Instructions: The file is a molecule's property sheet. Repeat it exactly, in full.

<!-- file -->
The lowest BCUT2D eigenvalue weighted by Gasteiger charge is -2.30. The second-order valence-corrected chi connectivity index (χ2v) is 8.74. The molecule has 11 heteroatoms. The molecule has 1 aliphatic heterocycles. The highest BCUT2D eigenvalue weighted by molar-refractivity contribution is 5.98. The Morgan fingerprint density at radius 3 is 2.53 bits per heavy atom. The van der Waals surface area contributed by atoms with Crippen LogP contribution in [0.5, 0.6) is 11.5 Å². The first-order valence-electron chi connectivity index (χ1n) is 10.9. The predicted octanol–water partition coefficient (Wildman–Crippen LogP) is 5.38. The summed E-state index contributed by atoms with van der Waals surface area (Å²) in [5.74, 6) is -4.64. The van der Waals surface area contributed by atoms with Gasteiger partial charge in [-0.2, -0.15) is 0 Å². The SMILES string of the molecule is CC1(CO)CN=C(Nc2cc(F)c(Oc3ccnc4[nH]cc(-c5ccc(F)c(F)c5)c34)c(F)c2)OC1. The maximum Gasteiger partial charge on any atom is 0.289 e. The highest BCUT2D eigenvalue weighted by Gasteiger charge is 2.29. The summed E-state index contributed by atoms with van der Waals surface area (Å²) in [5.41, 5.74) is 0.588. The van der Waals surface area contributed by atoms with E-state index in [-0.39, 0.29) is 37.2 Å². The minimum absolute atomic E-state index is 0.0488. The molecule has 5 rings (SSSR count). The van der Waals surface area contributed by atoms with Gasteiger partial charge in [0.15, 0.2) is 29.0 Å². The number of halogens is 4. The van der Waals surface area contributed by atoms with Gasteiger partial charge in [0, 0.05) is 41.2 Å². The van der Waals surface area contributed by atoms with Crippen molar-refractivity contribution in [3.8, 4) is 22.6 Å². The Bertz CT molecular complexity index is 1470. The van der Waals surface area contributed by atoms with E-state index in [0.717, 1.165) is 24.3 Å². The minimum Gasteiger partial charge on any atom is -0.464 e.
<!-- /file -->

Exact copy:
The lowest BCUT2D eigenvalue weighted by Gasteiger charge is -2.30. The second-order valence-corrected chi connectivity index (χ2v) is 8.74. The molecule has 11 heteroatoms. The molecule has 1 aliphatic heterocycles. The highest BCUT2D eigenvalue weighted by molar-refractivity contribution is 5.98. The Morgan fingerprint density at radius 3 is 2.53 bits per heavy atom. The van der Waals surface area contributed by atoms with Crippen LogP contribution in [0.5, 0.6) is 11.5 Å². The first-order valence-electron chi connectivity index (χ1n) is 10.9. The predicted octanol–water partition coefficient (Wildman–Crippen LogP) is 5.38. The summed E-state index contributed by atoms with van der Waals surface area (Å²) in [5.74, 6) is -4.64. The van der Waals surface area contributed by atoms with Gasteiger partial charge in [-0.2, -0.15) is 0 Å². The SMILES string of the molecule is CC1(CO)CN=C(Nc2cc(F)c(Oc3ccnc4[nH]cc(-c5ccc(F)c(F)c5)c34)c(F)c2)OC1. The maximum Gasteiger partial charge on any atom is 0.289 e. The highest BCUT2D eigenvalue weighted by Gasteiger charge is 2.29. The summed E-state index contributed by atoms with van der Waals surface area (Å²) in [5.41, 5.74) is 0.588. The van der Waals surface area contributed by atoms with E-state index in [-0.39, 0.29) is 37.2 Å². The minimum absolute atomic E-state index is 0.0488. The molecule has 5 rings (SSSR count). The van der Waals surface area contributed by atoms with Gasteiger partial charge in [0.15, 0.2) is 29.0 Å². The number of halogens is 4. The van der Waals surface area contributed by atoms with Gasteiger partial charge in [0, 0.05) is 41.2 Å². The van der Waals surface area contributed by atoms with Crippen molar-refractivity contribution in [3.8, 4) is 22.6 Å². The Bertz CT molecular complexity index is 1470. The van der Waals surface area contributed by atoms with E-state index in [0.717, 1.165) is 24.3 Å². The minimum Gasteiger partial charge on any atom is -0.464 e.